Another suitor for Chrysler?

Canadian auto supplier Magna moves toward making bid, KeyBanc analyst reports

February 27, 2007|By Detroit Free Press

DETROIT -- Magna International Inc., a Canadian auto supplier, is likely to make a bid for the Chrysler Group, adding another potential suitor for the Auburn Hills, Mich.-based unit of DaimlerChrysler AG, according to a research report issued yesterday.

The Chrysler Group has been the subject of intense speculation since DaimlerChrysler said two weeks ago that all options are on the table.

Magna, which assembles vehicles for Chrysler at an Austrian factory, would like to expand its role beyond that of a supplier and niche contract assembler, a report by KeyBanc Capital Markets says.

"According to our sources, [Magna] is currently doing substantial due diligence work on Chrysler and is seriously considering the potential purchase of the company," analyst Brett Hoselton wrote. "Although MGA's extensive due diligence makes an offer for Chrysler possible, we believe that the ultimate combination of the two companies is a low-probability outcome."

The reports are speculative, and as a matter of policy Magna does not comment on speculation, spokeswoman Tracy Fuerst said. The company does not have a long-term strategy to become a full-fledged automaker, she said.

DaimlerChrysler declined to comment yesterday about any possible deal. The automaker hopes to meet with potential bidders for the Chrysler Group in the next few weeks and have developments to report by the April 4 annual shareholders meeting in Berlin, a company source said.

New scenarios for selling Chrysler emerge each day. The Financial Times reported yesterday that DaimlerChrysler is considering selling the Chrysler Group for a stake in General Motors Corp. Two of DaimlerChrysler's institutional shareholders have said they like the idea of swapping Chrysler for shares of GM stock, the London newspaper reported.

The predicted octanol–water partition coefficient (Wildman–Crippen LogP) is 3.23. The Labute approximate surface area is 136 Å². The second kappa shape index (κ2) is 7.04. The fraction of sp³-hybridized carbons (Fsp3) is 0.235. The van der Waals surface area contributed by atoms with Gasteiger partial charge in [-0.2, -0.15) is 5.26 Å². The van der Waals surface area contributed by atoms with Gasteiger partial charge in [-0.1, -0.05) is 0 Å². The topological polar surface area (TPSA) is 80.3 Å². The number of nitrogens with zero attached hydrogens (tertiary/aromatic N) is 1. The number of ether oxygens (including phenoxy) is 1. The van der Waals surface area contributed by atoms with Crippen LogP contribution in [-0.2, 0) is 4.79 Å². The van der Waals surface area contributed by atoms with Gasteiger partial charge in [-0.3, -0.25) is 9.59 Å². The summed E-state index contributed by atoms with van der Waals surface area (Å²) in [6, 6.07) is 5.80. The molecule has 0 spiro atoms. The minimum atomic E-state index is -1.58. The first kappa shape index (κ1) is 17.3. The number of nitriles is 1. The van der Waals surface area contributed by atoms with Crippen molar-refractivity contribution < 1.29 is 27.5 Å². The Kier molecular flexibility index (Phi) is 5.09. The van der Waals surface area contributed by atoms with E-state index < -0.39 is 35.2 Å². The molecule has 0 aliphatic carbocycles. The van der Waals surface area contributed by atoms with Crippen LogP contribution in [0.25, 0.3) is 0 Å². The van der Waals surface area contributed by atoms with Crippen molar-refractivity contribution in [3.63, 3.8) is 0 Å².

DaimlerChrysler seems intent on selling Chrysler, said Gerald Meyers, a University of Michigan business professor and former chairman of American Motors Corp., but taking GM stock for the Chrysler Group is "far-fetched."

DaimlerChrysler executives are looking for ways to cut ties to U.S. automakers, not continue them, he said. "This move would ally them with the successor owner of Chrysler," Meyers said. "I don't think they would want any part of it."

A GM-Chrysler deal would be complicated, analysts say. Both automakers are dealing with overcapacity and legacy costs for retiree health care and pensions. Both were hurt by a heavy reliance on trucks and SUVs.

"Unfavorable truck mix [Chrysler 77 percent versus GM 61 percent] stands out as an obvious obstacle, but we think the potential to use the deal to negotiate concessions with the UAW could appeal to GM," J.P. Morgan analyst Himanshu Patel said in an investors' note yesterday.

Magna, though, would have different motives. A Chrysler acquisition would allow Magna to move upstream and become a full-fledged automaker.

KeyBanc said its sources indicated that Magna took several key steps toward making a bid for Chrysler. Magna executives met with the UAW, toured Chrysler facilities, got access to Chrysler financial data and studied Chrysler's dealer network, KeyBanc said in its report.

"Our sources said they would be surprised if MGA did not make an offer for Chrysler given its extensive and ongoing due diligence work," the KeyBanc report said.

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